South Africa needs to fight if it wants to survive

 ·14 Aug 2023

South Africa needs to fight for its space as a global competitor in business if it wants to build a thriving economy back home and draw and retail the critical skills it needs to do so.

According to Business Leadership South Africa (BLSA) chief executive, Busi Mavuso, while a lot of focus is put on making the business environment more competitive locally, more support is needed from the government to launch enterprises internationally.

“For South African business to thrive, we need to be competitive abroad. We often talk about improving competitiveness locally but we don’t often talk about one element of that in particular: how well our companies are able to operate abroad,” she said.

The CEO noted that countries like the United States and United Kingdom have large government agencies dedicated to promoting the interests of their companies abroad, and they carefully align foreign policy to enhance the traction their companies set up in foreign countries.

“They have extensive support networks to help their companies enter new markets, providing information services and contacts in those markets,” she said.

While the South Africa government also has these kinds of agencies – and the country is party to treaties that ensure local businesses are treated fairly in other markets – more needs to be done.

Notably, Mavuso said, South Africa has exited several bilateral investment treatis that have given greater protection to local businesses abroad. The country’s geopolitical missteps in recent months have also put some trade agreements at risk.

Mavuso said that global competitiveness is crucial to building sustainable economic growth – something that South Africa has been lacking for a very long time.

However, she said that it is not only about exporting local products abroad – global competitiveness entails businesses being generated in foreign markets directly.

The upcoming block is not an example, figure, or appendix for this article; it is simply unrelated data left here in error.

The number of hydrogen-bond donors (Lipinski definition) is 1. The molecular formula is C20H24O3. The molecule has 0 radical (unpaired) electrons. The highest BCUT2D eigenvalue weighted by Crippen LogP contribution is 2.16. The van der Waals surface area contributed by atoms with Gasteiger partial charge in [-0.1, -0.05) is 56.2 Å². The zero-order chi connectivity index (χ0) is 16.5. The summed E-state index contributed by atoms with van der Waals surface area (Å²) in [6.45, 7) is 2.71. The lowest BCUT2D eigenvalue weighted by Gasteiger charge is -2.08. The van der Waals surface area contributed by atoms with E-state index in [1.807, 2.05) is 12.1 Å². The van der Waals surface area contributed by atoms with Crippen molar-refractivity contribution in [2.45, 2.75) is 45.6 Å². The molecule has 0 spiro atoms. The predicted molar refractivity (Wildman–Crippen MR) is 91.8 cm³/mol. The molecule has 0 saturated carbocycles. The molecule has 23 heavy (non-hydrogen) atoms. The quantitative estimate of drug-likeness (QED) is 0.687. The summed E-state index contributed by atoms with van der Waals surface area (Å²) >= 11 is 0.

“From restaurant chains to beverage makers, foreign subsidiaries provide a way to leverage intellectual capital and generate revenue from a global market. We have several outstanding South African multinationals that operate all over the world,” she said.

“Those businesses send profits back into South Africa and are very important channels for goods and services created in South Africa to find their way into foreign markets.”

To build effective South African businesses with foreign operations, the country needs to establish an enabling economic policy. This means addressing some of the key problem areas that persist, such as:

  • Exchange control red tape – while the thresholds for investment are high and companies can make investments largely without restraint, local companies still have to spend a great deal of time completing forms, filing notices and paying fees for their international transactions.

  • Tax – tax can also be a constraint, especially if foreign competitors face a lower tax burden than South African companies’ foreign subsidiaries face. We should want our companies to be able to operate abroad on a level playing field, structuring themselves in a way that best positions them for success.

“Should we fail to offer an effective base for companies to compete abroad, there are two obvious consequences. For one, opportunities for growth of our businesses will be fewer, damaging economic growth here.

“Second, some South African entrepreneurs will establish their companies in more conducive markets to manage foreign business. Those would be businesses and economic activity lost to our economy,” Mavuso said.

Read: Foreigners aren’t buying property on the cheap in South Africa anymore

Show comments
Subscribe to our daily newsletter